Three Poems by Kelli Hansel Haywood

Decisions After the Birth of Mae Ellen, 1934

She only weighs three pounds.

I fasten her baby gown to a pillow

with safety pins

so as she doesn't slip through

the crooks of my arms.

I couldn't eat much

once mommy found out

and sent me by train to her family 

in Olive Hill.

I was born in Olive Hill, but I don't

remember much about living here

except mommy having baby sissy

and then baby sissy died.

“Laurelin, you're the oldest," mommy said.

"What kind of example is that for your sisters?"

Mae Ellen doesn't cry much.

They say it'll be a wonder if she lives.

She'll live.

She's quiet because she's already been an angel.

She don't know no kind of heavy.

She looks like an angel.

Little cupid bow lips.

I am sure she came a month early.

Daddy said he'd kill that son of a bitch.

Daddy's sheriff.

I wouldn't tell no one who it was.

I never will.

Daddy only said that once,

then he just stopped talking to me,

like he didn't see me.

Told mommy to take care of it.

When I bring Mae Ellen home,

I'm going to talk proper

like I've been somewhere important.

I've been practicing,

reading books out loud.

I'll make a teacher,

and I'll read to my pupils

about the grandest halls of Buckingham Palace,

like I've been there myself.

Because I don't sound like no hillbilly,

they won't know the difference.

Maybe I have been there.

Daddy and mommy both know how smart I am.

Mommy always told me that her great uncle was Henry Clay,

the Great Orator of Kentucky.

She always said we shouldn't count ourselves short.

They know I didn't let no man

take advantage of me.

They didn't raise me like that.

No, I let him inside me.

I wanted him there.

A girl doesn't feel very important ever

until she sees what kind of power she has over a man.

When he was inside me, he wasn't stronger than me.

It was like he had been thirsty for hours.

Like he just come out of the mine covered in dry soot

and had forgotten to refill his canteen before the shift.

When I saw how he looked at me,

I knew he'd do just about anything

in that one moment.

I let him have me.

I wanted to know how he'd turn all 

that want into something

powerfully sweet.

Mae Ellen will wear curls 

like Shirley Temple.

I'll tear up rags and wrap 

them in her golden hair

until there are tight little ringlets.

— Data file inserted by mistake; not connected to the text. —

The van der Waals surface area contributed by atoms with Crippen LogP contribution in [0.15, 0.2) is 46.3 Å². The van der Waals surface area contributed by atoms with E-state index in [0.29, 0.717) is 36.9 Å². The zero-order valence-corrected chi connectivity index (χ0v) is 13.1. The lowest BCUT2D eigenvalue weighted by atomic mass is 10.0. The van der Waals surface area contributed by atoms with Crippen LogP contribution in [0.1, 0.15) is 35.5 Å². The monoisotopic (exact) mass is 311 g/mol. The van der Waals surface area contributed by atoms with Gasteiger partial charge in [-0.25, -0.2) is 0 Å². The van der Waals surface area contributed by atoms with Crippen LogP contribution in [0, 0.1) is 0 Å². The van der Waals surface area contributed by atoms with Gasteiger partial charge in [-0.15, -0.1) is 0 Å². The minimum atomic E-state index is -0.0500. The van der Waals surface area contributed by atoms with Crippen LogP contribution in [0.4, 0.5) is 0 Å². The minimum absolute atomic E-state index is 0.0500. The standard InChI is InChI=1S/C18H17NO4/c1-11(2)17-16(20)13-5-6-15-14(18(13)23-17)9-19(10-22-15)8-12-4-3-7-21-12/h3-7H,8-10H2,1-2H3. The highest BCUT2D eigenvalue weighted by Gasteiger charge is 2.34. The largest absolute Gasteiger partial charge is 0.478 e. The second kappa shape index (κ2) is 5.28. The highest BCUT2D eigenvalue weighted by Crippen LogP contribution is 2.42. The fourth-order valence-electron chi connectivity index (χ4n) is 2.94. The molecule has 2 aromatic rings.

We won't be ashamed, even when they whisper.

I'll hold myself like a movie star.

Like Mae West.

Maybe they'll think I was married a moment

to a rich man who died at sea.

They won't know no better.

I won't never tell who it was.

Not even Mae Ellen.

I'll talk proper when I get back 

to Rocking Creek.

Mae Ellen will too.

It's October now.

Mommy said she'd send money for the train

after Christmas.

It'll be a cold ride home.



Mamaw wrote to me once about her
memory of you:
“My Mamaw Arizona took in washings
and did ironings for people to sustain them.
I can remember her standing on that good
leg with her bad leg in a chair and ironing
all day to make a living.”
In the quiet and repetitive motion
you felt the story you ran to escape
closing into the silence.

It becomes too much.
I retreat to my room to fold laundry.
The warmth, smell,
organizing into piles for drawers or hangers,
even seams,
matching socks.
It is quiet.
It is doing.
Productivity when my mind is too tired
to hear my daughters play without the 
sound cushion of a wall.
Too tired to plan, write, read, or dream.
The folding in of a day.


A Relief, Really

I’m ok that you didn’t remember
You were preoccupied
That I reminded you
Twenty-two years had passed
The days into nights into 
more days
of passing through morning meals
Struggles to remember 
what is necessary to discuss
in the same room.
It’s where we’ve landed
Right now, we’re both planted
rain or sun
dew soaked grass
Silent Sundays
The only acknowledgment 
to it being odd is
this poem.
It’s ok that we’re
fine with it.
A relief, really.
Editor's note: "A Relief, Really" was first published during the 2021 Lexington Poetry Month.

Kelli Hansel Haywood is a spiritual explorer, writer, public speaker, mother, and space holder for the relevance within the individual human experience, residing in Mayking, Kentucky. Kelli's first full length book, Sacred Catharsis: A Personal Healing Journey Amidst the Forced Pause of Pandemic, was published in 2021 by Belle History Publishing. Her other most recently published works can be found in Appalachian Reckoning: A Region Responds to Hillbilly Elegy (West Virginia University Press, 2019), Pine Mountain Sand & Gravel, and Women Speak Vol. 5 from the Women of Appalachia Project. She has also published long-form journalism, radio journalism, fiction, and blogs. Find her on Instagram @darkmoon_kelli.